Thrombotic microangiopathy (TMA) is a recognized complication of malignant hypertension (HTN). Such patients have blood pressures > or = 200/140 mmHg but the condition is defined by the presence of papilledema and is frequently complicated by acute renal failure. Here we report two patients with severe HTN (systolic > or = 180 mmHg or diastolic > or = 120 mmHg), TMA, thrombocytopenia, renal failure, and, in one case, neurological changes (4 of 5 manifestations of the TTP pentad). A 50-year-old male with HTN presented with blurred vision, dizziness, headache, confusion, renal failure, and a TMA (PLT = 39 x 10(9)/L and LD = 2,781 normal <600 U/L). On presentation, BP was 214/133 mmHg and an ophthalmic exam demonstrated no papilledema. With HTN control over 7 days, his platelet count rebounded (220 x 10(9)/L), LD declined (1,730 U/L), and mental status improved. A 60-year-old female with diabetes, HTN, Lupus erythematosus, mild chronic anemia, and thrombocytopenia presented with abdominal pain, shortness of breath, renal failure, and a TMA (PLT = 83 x 10(9)/L and LD = 2,929 U/L). Blood pressures were 180-210/89-111 mmHg and ophthalmic exam demonstrated no papilledema. With HTN control over 8 days, her platelet count rebounded (147 x 10(9)/L), and LD declined (1,624 U/L). Although in both cases a diagnosis of TTP was considered because of overlap with the classic diagnostic pentad, neither received plasmapheresis. TTP is a diagnosis of exclusion, where there is no other likely diagnosis to explain the TMA. In cases of severe HTN (with or without papilledema), the diagnosis of TTP should be held in abeyance until the effect of HTN control can be assessed.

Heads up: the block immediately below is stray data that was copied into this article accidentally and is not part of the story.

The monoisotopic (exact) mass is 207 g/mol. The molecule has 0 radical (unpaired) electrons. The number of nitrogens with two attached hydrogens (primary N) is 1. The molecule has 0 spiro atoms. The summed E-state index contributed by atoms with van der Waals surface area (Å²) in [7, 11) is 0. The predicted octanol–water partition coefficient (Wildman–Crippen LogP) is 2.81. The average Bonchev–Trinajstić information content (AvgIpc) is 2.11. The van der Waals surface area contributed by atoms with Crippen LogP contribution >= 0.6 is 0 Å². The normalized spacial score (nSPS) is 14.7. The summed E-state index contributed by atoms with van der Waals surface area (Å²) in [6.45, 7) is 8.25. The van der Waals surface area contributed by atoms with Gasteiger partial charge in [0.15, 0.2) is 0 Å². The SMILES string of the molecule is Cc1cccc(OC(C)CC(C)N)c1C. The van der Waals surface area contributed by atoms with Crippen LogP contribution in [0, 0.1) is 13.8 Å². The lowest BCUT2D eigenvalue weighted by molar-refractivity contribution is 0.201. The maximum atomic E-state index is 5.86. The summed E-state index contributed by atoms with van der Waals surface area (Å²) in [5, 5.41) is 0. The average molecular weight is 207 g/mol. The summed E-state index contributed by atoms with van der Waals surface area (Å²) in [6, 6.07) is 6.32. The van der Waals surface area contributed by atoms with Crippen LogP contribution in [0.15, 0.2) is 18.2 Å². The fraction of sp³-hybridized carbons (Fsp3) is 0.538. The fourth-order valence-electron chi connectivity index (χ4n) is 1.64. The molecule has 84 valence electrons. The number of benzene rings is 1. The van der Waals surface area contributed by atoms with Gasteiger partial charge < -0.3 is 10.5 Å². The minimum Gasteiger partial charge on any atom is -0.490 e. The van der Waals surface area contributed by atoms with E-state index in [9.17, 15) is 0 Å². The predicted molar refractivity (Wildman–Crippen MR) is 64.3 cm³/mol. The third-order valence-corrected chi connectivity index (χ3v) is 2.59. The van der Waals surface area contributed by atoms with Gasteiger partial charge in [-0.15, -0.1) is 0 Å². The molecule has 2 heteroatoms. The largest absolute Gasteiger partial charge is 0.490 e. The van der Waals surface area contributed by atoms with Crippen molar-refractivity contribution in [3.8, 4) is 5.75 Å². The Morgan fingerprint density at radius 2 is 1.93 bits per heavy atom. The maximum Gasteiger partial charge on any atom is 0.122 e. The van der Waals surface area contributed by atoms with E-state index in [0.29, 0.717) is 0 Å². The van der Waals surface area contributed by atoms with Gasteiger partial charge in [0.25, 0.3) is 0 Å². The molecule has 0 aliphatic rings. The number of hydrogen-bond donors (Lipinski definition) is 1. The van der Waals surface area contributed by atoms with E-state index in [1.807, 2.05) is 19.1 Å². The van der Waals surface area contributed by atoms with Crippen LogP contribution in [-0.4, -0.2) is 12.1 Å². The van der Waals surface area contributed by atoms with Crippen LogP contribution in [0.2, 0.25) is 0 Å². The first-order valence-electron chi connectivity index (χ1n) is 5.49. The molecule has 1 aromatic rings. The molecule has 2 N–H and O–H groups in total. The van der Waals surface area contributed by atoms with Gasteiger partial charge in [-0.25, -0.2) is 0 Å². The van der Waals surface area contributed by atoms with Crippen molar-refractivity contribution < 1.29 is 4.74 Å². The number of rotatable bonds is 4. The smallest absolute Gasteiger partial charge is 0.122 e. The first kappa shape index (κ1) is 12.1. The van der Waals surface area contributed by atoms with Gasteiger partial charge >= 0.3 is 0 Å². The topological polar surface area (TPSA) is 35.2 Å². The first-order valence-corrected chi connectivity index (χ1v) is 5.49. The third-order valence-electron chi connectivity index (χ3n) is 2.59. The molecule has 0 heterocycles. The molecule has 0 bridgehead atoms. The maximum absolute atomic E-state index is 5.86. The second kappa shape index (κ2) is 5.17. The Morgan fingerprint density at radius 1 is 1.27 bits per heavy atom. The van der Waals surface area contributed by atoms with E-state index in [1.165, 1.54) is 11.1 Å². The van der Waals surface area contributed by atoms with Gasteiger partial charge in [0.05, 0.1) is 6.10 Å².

(c) 2004 Wiley-Liss, Inc.